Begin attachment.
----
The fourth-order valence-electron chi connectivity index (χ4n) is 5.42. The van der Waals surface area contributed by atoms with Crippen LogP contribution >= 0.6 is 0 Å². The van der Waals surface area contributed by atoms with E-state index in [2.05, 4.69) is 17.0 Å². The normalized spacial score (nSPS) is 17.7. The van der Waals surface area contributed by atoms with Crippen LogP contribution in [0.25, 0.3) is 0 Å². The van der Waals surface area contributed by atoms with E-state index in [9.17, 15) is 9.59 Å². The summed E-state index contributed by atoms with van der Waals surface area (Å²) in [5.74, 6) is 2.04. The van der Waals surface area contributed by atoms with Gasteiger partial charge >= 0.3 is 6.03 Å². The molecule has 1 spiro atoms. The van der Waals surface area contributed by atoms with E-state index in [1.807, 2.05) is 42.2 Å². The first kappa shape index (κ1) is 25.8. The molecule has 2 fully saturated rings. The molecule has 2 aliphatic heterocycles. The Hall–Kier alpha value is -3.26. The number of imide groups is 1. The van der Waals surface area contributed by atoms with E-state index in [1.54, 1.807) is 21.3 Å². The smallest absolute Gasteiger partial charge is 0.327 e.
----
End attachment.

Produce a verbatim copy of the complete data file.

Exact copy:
The fourth-order valence-electron chi connectivity index (χ4n) is 5.42. The van der Waals surface area contributed by atoms with Crippen LogP contribution >= 0.6 is 0 Å². The van der Waals surface area contributed by atoms with E-state index in [2.05, 4.69) is 17.0 Å². The normalized spacial score (nSPS) is 17.7. The van der Waals surface area contributed by atoms with Crippen LogP contribution in [0.25, 0.3) is 0 Å². The van der Waals surface area contributed by atoms with E-state index in [9.17, 15) is 9.59 Å². The summed E-state index contributed by atoms with van der Waals surface area (Å²) in [5.74, 6) is 2.04. The van der Waals surface area contributed by atoms with Gasteiger partial charge >= 0.3 is 6.03 Å². The molecule has 1 spiro atoms. The van der Waals surface area contributed by atoms with E-state index in [1.807, 2.05) is 42.2 Å². The first kappa shape index (κ1) is 25.8. The molecule has 2 fully saturated rings. The molecule has 2 aliphatic heterocycles. The Hall–Kier alpha value is -3.26. The number of imide groups is 1. The van der Waals surface area contributed by atoms with E-state index in [1.54, 1.807) is 21.3 Å². The smallest absolute Gasteiger partial charge is 0.327 e.